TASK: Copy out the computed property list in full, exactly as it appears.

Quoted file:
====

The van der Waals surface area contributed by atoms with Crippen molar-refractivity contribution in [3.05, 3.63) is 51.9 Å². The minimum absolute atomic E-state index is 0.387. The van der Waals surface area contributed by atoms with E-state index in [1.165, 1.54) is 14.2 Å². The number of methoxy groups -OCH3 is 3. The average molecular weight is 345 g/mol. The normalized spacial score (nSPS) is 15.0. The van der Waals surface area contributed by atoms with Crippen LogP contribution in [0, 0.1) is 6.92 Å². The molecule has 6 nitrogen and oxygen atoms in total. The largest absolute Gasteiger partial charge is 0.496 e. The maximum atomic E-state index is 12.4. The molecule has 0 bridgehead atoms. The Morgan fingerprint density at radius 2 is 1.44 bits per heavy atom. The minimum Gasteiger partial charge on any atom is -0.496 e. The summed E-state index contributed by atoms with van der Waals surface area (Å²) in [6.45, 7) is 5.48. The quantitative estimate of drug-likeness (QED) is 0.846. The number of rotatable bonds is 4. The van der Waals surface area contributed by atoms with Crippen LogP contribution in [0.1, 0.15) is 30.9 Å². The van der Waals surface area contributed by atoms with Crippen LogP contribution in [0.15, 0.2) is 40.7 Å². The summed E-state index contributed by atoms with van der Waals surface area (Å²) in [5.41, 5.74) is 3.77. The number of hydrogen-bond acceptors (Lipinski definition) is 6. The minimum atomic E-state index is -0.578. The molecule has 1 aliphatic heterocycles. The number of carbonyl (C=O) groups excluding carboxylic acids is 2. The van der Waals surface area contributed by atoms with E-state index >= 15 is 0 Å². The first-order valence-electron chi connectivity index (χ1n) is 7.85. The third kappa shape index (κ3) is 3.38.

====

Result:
The van der Waals surface area contributed by atoms with Crippen molar-refractivity contribution in [3.05, 3.63) is 51.9 Å². The minimum absolute atomic E-state index is 0.387. The van der Waals surface area contributed by atoms with E-state index in [1.165, 1.54) is 14.2 Å². The number of methoxy groups -OCH3 is 3. The average molecular weight is 345 g/mol. The normalized spacial score (nSPS) is 15.0. The van der Waals surface area contributed by atoms with Crippen LogP contribution in [0, 0.1) is 6.92 Å². The molecule has 6 nitrogen and oxygen atoms in total. The largest absolute Gasteiger partial charge is 0.496 e. The maximum atomic E-state index is 12.4. The molecule has 0 bridgehead atoms. The Morgan fingerprint density at radius 2 is 1.44 bits per heavy atom. The minimum Gasteiger partial charge on any atom is -0.496 e. The summed E-state index contributed by atoms with van der Waals surface area (Å²) in [6.45, 7) is 5.48. The quantitative estimate of drug-likeness (QED) is 0.846. The number of rotatable bonds is 4. The van der Waals surface area contributed by atoms with Crippen LogP contribution in [0.1, 0.15) is 30.9 Å². The van der Waals surface area contributed by atoms with Crippen LogP contribution in [0.15, 0.2) is 40.7 Å². The summed E-state index contributed by atoms with van der Waals surface area (Å²) in [5.41, 5.74) is 3.77. The number of hydrogen-bond acceptors (Lipinski definition) is 6. The minimum atomic E-state index is -0.578. The molecule has 1 aliphatic heterocycles. The number of carbonyl (C=O) groups excluding carboxylic acids is 2. The van der Waals surface area contributed by atoms with E-state index >= 15 is 0 Å². The first-order valence-electron chi connectivity index (χ1n) is 7.85. The third kappa shape index (κ3) is 3.38.